Titania nanotubes' role in building ultrafast rechargeable Li-ion batteries
(Nanowerk Spotlight) Nanotechnology has the potential to deliver the next generation lithium-ion batteries (LIBs) with improved performance, durability and safety at an acceptable cost (read our comprehensive overview here: "The promise of nanotechnology for the next generation of lithium-ion batteries"). For instance, faster intercalation of lithium ions can be facilitated by using nanosized materials for electrodes, which offer high surface areas and short diffusion paths, and hence faster storage and delivery of energy.
During the charging process of lithium-ion batteries, lithium ions migrate from cathode to anode, where they become embedded in the porous electrode material in a process known as intercalation.
These electrodes are typically made from graphite. When the battery is used, the ions migrate back to the cathode, sending electrons through the circuit. However, graphite has a fairly low storage capacity and release rate, so finding alternatives is key to making batteries that last longer, produce more power, and charge much faster.
"Several challenging bottlenecks remain to build the ideal nanostructured electrodes for ultrafast rechargeable LIBs," Xiaodong Chen, an associate professor in the School of Materials Science & Engineering at Nanyang Technological University, explains to Nanowerk. "For instance, the particulate nanomaterials tend to aggregate during cycling, resulting in the formation of poor conduction network and loss of particle connectivity. This increases the resistance between the electrode and current collector after long-time cycling."
To overcome these shortcomings, Chen and his team hypothesized that is possible to develop a robust three-dimensional network architecture with anti-aggregation property for long-time cycling through the assembly of continuous one-dimensional titania nanotubes, which provides direct and rapid ion/electron transport pathways and adequate electrode-electrolyte contact as well as short lithium ion diffusion distance compared with other nanostructures.
(a) TEM and (b) SEM images of the elongated TiO2-based nanotube formed by stirring hydrothermal method by Prof. Chen's team (Image: Chen group)
"We found that diffusion-limited reaction in traditional hydrothermal growth could be systematically manipulated by mechanical stirring, which we used to control the aspect ratio of viscous titanate nanotubes," Chen tells Nanowerk. "We used these elongated nanotubes with length up to tens of micrometers to fabricate additive-free TiO2-based electrode materials."
He notes that, traditionally, the hydrothermal technique is conducted in static conditions and the diffusion-limited reaction may limit the growth kinetic of nanotubes. The stirring process is commonly used during materials synthesis for homogeneous mixing of reactants in solution, and to increase the reaction rate.
In order to integrate a stirring process into the traditional hydrothermal reaction method, Chen's lab built a homemade stirring hydrothermal system to prove their concept idea. As they expected, They were able to prepare long titanate nanotubes with lengths two orders longer than the short nanotube produced by the static hydrothermal method.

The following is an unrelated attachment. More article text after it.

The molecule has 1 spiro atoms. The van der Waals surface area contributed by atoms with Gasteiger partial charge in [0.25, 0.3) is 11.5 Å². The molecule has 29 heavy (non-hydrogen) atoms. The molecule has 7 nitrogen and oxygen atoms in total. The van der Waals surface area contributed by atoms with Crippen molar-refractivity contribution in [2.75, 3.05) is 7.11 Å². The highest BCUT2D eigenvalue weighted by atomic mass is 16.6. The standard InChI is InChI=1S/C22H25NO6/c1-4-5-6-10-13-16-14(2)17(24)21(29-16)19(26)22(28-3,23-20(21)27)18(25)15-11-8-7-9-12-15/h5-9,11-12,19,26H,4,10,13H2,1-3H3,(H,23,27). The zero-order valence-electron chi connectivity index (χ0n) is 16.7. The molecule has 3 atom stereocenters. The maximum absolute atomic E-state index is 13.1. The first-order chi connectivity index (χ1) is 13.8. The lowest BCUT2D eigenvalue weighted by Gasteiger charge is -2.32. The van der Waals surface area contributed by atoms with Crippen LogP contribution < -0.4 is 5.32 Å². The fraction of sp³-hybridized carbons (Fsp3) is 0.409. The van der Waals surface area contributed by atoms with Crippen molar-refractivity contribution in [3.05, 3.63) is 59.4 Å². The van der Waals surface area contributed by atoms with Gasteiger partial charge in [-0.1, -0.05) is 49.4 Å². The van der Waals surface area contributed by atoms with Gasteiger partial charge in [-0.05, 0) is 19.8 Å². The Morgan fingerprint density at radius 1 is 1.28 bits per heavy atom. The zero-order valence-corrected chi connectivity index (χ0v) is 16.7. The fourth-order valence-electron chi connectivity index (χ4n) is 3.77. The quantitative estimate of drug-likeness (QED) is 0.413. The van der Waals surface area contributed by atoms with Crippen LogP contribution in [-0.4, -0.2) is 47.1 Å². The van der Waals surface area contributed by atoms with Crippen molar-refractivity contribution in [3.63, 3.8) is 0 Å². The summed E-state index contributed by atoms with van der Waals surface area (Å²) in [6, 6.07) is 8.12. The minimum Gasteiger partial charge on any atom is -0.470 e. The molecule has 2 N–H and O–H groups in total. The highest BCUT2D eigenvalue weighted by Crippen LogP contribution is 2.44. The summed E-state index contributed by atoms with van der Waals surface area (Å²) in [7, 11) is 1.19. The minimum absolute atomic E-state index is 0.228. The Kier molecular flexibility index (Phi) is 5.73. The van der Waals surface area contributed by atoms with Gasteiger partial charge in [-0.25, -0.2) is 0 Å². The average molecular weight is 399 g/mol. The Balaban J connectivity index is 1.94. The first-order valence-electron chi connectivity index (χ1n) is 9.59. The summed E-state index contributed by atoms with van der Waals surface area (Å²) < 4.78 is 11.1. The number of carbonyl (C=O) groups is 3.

Chen points out that this stirring hydrothermal method can be extended to other nanostructured systems, opening up new opportunities for manufacturing advanced functional materials for high-performance energy storage devices.
Furthermore, for the first time the team reveals the relationship between nanotubular aspect ratio and electrochemical performance of LIBs. They show that the battery performance at high charging/discharging rate is dramatically boosted with increased aspect ratio, due to the optimization of electronic/ionic transport properties within the electrode materials.
State-of-art TiO2 nanotubular electrode material produced by the traditional hydrothermal technique for high-rate battery applications requires additives – e.g., polymeric binders and conductive agent – due to their short length (up to one-micrometer) which decreases the energy and power density in terms of mass and volume.
In contrast, the newly developed, elongated TiO2 nanotube result in an additive-free electrode system.
As a proof of concept, the researchers used their TiO2 nanotubes to fabricate a robust three-dimensional nanotubular cross-linked network anode electrode.
"Our ultrafast rechargeable lithium ion battery demonstrates high-rate charging-discharging (<3 min per charging, 8.4 A/g) for more than 10,000 cycles with a superior capacity (ca. 114 mAh g-1); this is equivalent to a product lifetime of more than 25 years, assuming one charging per day," Chen sums up the results.
One of the challenges that the team is working on concerns the upscaling of this home built lab equipment. "We need to improve our design and explore experimental conditions – such as the stirring rate, temperature, and the loading concentration of the materials – for achieving large-scale synthesis with uniform morphology of the product," says Chen.